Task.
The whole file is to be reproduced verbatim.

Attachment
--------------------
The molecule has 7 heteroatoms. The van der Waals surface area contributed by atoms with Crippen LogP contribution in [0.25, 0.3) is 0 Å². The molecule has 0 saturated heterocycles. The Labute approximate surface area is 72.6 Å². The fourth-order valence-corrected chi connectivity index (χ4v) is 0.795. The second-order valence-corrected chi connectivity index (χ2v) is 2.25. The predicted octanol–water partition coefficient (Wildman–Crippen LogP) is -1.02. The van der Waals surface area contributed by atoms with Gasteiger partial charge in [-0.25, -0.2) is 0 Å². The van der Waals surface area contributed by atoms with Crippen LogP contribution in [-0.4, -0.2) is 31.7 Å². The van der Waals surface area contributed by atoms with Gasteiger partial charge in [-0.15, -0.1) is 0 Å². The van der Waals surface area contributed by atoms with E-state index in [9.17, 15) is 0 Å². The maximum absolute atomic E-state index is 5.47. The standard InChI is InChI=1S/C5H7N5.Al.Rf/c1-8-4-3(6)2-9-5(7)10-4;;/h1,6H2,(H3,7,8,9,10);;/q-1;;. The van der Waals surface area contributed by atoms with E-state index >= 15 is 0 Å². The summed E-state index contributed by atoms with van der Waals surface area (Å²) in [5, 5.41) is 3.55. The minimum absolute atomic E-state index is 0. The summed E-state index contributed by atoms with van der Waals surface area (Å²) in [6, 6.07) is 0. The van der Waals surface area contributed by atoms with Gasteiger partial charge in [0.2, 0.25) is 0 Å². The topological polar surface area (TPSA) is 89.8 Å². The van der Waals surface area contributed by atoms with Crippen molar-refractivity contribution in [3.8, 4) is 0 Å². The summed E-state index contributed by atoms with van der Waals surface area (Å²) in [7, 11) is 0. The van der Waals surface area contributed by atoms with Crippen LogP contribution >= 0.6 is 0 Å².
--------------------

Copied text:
The molecule has 7 heteroatoms. The van der Waals surface area contributed by atoms with Crippen LogP contribution in [0.25, 0.3) is 0 Å². The molecule has 0 saturated heterocycles. The Labute approximate surface area is 72.6 Å². The fourth-order valence-corrected chi connectivity index (χ4v) is 0.795. The second-order valence-corrected chi connectivity index (χ2v) is 2.25. The predicted octanol–water partition coefficient (Wildman–Crippen LogP) is -1.02. The van der Waals surface area contributed by atoms with Gasteiger partial charge in [-0.25, -0.2) is 0 Å². The van der Waals surface area contributed by atoms with Crippen LogP contribution in [-0.4, -0.2) is 31.7 Å². The van der Waals surface area contributed by atoms with Gasteiger partial charge in [-0.15, -0.1) is 0 Å². The van der Waals surface area contributed by atoms with E-state index in [9.17, 15) is 0 Å². The maximum absolute atomic E-state index is 5.47. The standard InChI is InChI=1S/C5H7N5.Al.Rf/c1-8-4-3(6)2-9-5(7)10-4;;/h1,6H2,(H3,7,8,9,10);;/q-1;;. The van der Waals surface area contributed by atoms with E-state index >= 15 is 0 Å². The summed E-state index contributed by atoms with van der Waals surface area (Å²) in [5, 5.41) is 3.55. The minimum absolute atomic E-state index is 0. The summed E-state index contributed by atoms with van der Waals surface area (Å²) in [6, 6.07) is 0. The van der Waals surface area contributed by atoms with Gasteiger partial charge in [0.2, 0.25) is 0 Å². The topological polar surface area (TPSA) is 89.8 Å². The van der Waals surface area contributed by atoms with Crippen molar-refractivity contribution in [3.8, 4) is 0 Å². The summed E-state index contributed by atoms with van der Waals surface area (Å²) in [7, 11) is 0. The van der Waals surface area contributed by atoms with Crippen LogP contribution >= 0.6 is 0 Å².